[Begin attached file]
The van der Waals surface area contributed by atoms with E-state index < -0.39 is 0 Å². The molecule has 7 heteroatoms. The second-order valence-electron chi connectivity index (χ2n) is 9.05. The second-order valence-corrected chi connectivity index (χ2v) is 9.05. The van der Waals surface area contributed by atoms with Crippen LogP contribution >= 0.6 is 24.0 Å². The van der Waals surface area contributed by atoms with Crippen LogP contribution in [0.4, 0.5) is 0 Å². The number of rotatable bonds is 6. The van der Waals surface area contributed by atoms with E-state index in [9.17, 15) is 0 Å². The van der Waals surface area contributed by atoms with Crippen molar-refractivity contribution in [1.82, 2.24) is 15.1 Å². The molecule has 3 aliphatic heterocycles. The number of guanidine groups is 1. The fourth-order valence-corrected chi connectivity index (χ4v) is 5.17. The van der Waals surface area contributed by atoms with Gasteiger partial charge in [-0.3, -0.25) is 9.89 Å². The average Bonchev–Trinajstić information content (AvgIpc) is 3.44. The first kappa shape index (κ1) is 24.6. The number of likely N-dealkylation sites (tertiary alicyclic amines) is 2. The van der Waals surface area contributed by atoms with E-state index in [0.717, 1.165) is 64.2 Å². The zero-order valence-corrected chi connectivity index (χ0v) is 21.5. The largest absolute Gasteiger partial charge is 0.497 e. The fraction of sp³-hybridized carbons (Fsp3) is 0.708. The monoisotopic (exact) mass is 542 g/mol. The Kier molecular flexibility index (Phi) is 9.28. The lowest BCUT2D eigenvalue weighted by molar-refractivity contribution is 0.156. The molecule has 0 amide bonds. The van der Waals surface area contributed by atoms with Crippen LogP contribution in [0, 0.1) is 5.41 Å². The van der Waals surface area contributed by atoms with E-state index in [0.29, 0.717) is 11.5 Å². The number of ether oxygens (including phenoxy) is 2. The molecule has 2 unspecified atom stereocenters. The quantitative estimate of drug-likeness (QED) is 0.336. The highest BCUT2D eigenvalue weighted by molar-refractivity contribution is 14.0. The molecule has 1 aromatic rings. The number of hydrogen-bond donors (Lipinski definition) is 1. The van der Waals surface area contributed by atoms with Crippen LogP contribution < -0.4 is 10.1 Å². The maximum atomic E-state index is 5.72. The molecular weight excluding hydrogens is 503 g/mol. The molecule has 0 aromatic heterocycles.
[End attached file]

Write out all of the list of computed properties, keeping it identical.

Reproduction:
The van der Waals surface area contributed by atoms with E-state index < -0.39 is 0 Å². The molecule has 7 heteroatoms. The second-order valence-electron chi connectivity index (χ2n) is 9.05. The second-order valence-corrected chi connectivity index (χ2v) is 9.05. The van der Waals surface area contributed by atoms with Crippen LogP contribution >= 0.6 is 24.0 Å². The van der Waals surface area contributed by atoms with Crippen LogP contribution in [0.4, 0.5) is 0 Å². The number of rotatable bonds is 6. The van der Waals surface area contributed by atoms with E-state index in [9.17, 15) is 0 Å². The van der Waals surface area contributed by atoms with Crippen molar-refractivity contribution in [1.82, 2.24) is 15.1 Å². The molecule has 3 aliphatic heterocycles. The number of guanidine groups is 1. The fourth-order valence-corrected chi connectivity index (χ4v) is 5.17. The van der Waals surface area contributed by atoms with Gasteiger partial charge in [-0.3, -0.25) is 9.89 Å². The average Bonchev–Trinajstić information content (AvgIpc) is 3.44. The first kappa shape index (κ1) is 24.6. The number of likely N-dealkylation sites (tertiary alicyclic amines) is 2. The van der Waals surface area contributed by atoms with E-state index in [0.717, 1.165) is 64.2 Å². The zero-order valence-corrected chi connectivity index (χ0v) is 21.5. The largest absolute Gasteiger partial charge is 0.497 e. The fraction of sp³-hybridized carbons (Fsp3) is 0.708. The monoisotopic (exact) mass is 542 g/mol. The Kier molecular flexibility index (Phi) is 9.28. The lowest BCUT2D eigenvalue weighted by molar-refractivity contribution is 0.156. The molecule has 0 amide bonds. The van der Waals surface area contributed by atoms with Crippen LogP contribution in [0, 0.1) is 5.41 Å². The van der Waals surface area contributed by atoms with E-state index in [0.29, 0.717) is 11.5 Å². The number of ether oxygens (including phenoxy) is 2. The molecule has 2 unspecified atom stereocenters. The quantitative estimate of drug-likeness (QED) is 0.336. The highest BCUT2D eigenvalue weighted by molar-refractivity contribution is 14.0. The molecule has 1 aromatic rings. The number of hydrogen-bond donors (Lipinski definition) is 1. The van der Waals surface area contributed by atoms with Crippen LogP contribution < -0.4 is 10.1 Å². The maximum atomic E-state index is 5.72. The molecular weight excluding hydrogens is 503 g/mol. The molecule has 0 aromatic heterocycles.